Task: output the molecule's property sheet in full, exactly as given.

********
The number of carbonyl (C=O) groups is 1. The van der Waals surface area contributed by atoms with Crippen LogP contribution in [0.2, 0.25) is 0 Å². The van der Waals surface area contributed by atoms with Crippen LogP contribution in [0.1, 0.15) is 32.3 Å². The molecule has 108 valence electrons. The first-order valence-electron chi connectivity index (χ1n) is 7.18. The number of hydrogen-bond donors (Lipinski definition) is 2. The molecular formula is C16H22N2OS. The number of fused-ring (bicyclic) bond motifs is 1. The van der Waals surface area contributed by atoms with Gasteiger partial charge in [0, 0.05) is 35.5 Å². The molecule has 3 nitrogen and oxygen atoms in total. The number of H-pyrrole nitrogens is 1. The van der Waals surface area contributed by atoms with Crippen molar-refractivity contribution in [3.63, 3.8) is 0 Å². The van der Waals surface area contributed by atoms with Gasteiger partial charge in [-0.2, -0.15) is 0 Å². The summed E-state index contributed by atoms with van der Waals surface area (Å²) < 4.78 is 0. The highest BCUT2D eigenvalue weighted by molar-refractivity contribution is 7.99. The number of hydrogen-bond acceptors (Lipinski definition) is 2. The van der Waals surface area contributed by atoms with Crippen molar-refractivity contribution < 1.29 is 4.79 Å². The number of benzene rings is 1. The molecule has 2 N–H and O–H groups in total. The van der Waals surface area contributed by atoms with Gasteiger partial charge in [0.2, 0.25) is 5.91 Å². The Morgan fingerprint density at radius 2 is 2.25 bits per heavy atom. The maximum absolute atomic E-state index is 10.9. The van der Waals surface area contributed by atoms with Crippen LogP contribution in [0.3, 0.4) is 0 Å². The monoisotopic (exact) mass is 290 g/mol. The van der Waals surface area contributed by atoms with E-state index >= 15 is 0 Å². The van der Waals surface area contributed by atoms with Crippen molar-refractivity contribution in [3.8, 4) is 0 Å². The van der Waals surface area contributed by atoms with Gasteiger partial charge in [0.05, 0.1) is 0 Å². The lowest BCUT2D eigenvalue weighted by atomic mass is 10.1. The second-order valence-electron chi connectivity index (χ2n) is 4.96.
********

The number of carbonyl (C=O) groups is 1. The van der Waals surface area contributed by atoms with Crippen LogP contribution in [0.2, 0.25) is 0 Å². The van der Waals surface area contributed by atoms with Crippen LogP contribution in [0.1, 0.15) is 32.3 Å². The molecule has 108 valence electrons. The first-order valence-electron chi connectivity index (χ1n) is 7.18. The number of hydrogen-bond donors (Lipinski definition) is 2. The molecular formula is C16H22N2OS. The number of fused-ring (bicyclic) bond motifs is 1. The van der Waals surface area contributed by atoms with Gasteiger partial charge in [0, 0.05) is 35.5 Å². The molecule has 3 nitrogen and oxygen atoms in total. The number of H-pyrrole nitrogens is 1. The van der Waals surface area contributed by atoms with Crippen molar-refractivity contribution in [3.63, 3.8) is 0 Å². The van der Waals surface area contributed by atoms with Gasteiger partial charge in [-0.2, -0.15) is 0 Å². The summed E-state index contributed by atoms with van der Waals surface area (Å²) < 4.78 is 0. The highest BCUT2D eigenvalue weighted by molar-refractivity contribution is 7.99. The number of hydrogen-bond acceptors (Lipinski definition) is 2. The van der Waals surface area contributed by atoms with Crippen molar-refractivity contribution < 1.29 is 4.79 Å². The number of benzene rings is 1. The molecule has 2 N–H and O–H groups in total. The van der Waals surface area contributed by atoms with Gasteiger partial charge in [0.2, 0.25) is 5.91 Å². The Morgan fingerprint density at radius 2 is 2.25 bits per heavy atom. The maximum absolute atomic E-state index is 10.9. The van der Waals surface area contributed by atoms with Crippen LogP contribution in [0.3, 0.4) is 0 Å². The monoisotopic (exact) mass is 290 g/mol. The van der Waals surface area contributed by atoms with E-state index >= 15 is 0 Å². The van der Waals surface area contributed by atoms with Crippen molar-refractivity contribution in [3.8, 4) is 0 Å². The van der Waals surface area contributed by atoms with Gasteiger partial charge in [0.05, 0.1) is 0 Å². The lowest BCUT2D eigenvalue weighted by atomic mass is 10.1. The second-order valence-electron chi connectivity index (χ2n) is 4.96.